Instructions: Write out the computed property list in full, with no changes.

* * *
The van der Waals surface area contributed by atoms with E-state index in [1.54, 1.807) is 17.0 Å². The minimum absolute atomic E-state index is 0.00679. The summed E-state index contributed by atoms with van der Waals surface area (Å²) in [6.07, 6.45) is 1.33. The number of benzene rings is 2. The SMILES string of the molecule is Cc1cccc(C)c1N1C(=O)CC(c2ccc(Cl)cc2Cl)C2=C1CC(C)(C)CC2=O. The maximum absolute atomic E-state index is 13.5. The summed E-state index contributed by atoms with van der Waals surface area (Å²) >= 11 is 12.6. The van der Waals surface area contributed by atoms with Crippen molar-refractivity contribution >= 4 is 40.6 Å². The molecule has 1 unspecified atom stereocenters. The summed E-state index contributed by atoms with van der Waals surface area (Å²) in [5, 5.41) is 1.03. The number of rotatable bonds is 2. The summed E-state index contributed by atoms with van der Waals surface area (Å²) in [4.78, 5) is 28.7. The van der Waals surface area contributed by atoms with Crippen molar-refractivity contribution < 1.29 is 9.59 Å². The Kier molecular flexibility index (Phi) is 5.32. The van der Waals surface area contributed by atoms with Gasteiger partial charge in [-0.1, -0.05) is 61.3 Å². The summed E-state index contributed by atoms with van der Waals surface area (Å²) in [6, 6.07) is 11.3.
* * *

The van der Waals surface area contributed by atoms with E-state index in [1.54, 1.807) is 17.0 Å². The minimum absolute atomic E-state index is 0.00679. The summed E-state index contributed by atoms with van der Waals surface area (Å²) in [6.07, 6.45) is 1.33. The number of benzene rings is 2. The SMILES string of the molecule is Cc1cccc(C)c1N1C(=O)CC(c2ccc(Cl)cc2Cl)C2=C1CC(C)(C)CC2=O. The maximum absolute atomic E-state index is 13.5. The summed E-state index contributed by atoms with van der Waals surface area (Å²) >= 11 is 12.6. The van der Waals surface area contributed by atoms with Crippen molar-refractivity contribution >= 4 is 40.6 Å². The molecule has 1 unspecified atom stereocenters. The summed E-state index contributed by atoms with van der Waals surface area (Å²) in [5, 5.41) is 1.03. The number of rotatable bonds is 2. The summed E-state index contributed by atoms with van der Waals surface area (Å²) in [4.78, 5) is 28.7. The van der Waals surface area contributed by atoms with Crippen molar-refractivity contribution < 1.29 is 9.59 Å². The Kier molecular flexibility index (Phi) is 5.32. The van der Waals surface area contributed by atoms with Gasteiger partial charge in [-0.1, -0.05) is 61.3 Å². The summed E-state index contributed by atoms with van der Waals surface area (Å²) in [6, 6.07) is 11.3.